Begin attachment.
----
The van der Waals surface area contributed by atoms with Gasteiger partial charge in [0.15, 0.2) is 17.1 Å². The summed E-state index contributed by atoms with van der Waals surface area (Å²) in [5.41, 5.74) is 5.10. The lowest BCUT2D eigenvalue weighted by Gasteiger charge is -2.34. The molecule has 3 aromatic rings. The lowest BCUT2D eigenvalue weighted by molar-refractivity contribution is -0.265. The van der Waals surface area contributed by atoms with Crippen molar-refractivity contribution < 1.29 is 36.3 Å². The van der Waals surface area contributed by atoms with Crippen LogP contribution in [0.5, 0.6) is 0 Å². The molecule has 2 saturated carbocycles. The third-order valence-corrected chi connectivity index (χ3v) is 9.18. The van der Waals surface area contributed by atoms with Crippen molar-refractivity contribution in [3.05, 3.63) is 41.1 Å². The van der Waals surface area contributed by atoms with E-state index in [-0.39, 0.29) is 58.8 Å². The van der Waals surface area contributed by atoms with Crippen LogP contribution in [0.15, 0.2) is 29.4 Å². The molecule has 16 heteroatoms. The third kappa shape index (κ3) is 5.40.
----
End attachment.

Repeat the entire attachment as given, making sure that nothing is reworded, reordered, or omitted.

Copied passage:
The van der Waals surface area contributed by atoms with Gasteiger partial charge in [0.15, 0.2) is 17.1 Å². The summed E-state index contributed by atoms with van der Waals surface area (Å²) in [5.41, 5.74) is 5.10. The lowest BCUT2D eigenvalue weighted by Gasteiger charge is -2.34. The molecule has 3 aromatic rings. The lowest BCUT2D eigenvalue weighted by molar-refractivity contribution is -0.265. The van der Waals surface area contributed by atoms with Crippen molar-refractivity contribution < 1.29 is 36.3 Å². The van der Waals surface area contributed by atoms with Crippen LogP contribution in [0.5, 0.6) is 0 Å². The molecule has 2 saturated carbocycles. The third-order valence-corrected chi connectivity index (χ3v) is 9.18. The van der Waals surface area contributed by atoms with Crippen molar-refractivity contribution in [3.05, 3.63) is 41.1 Å². The van der Waals surface area contributed by atoms with E-state index in [-0.39, 0.29) is 58.8 Å². The van der Waals surface area contributed by atoms with Crippen LogP contribution in [0.15, 0.2) is 29.4 Å². The molecule has 16 heteroatoms. The third kappa shape index (κ3) is 5.40.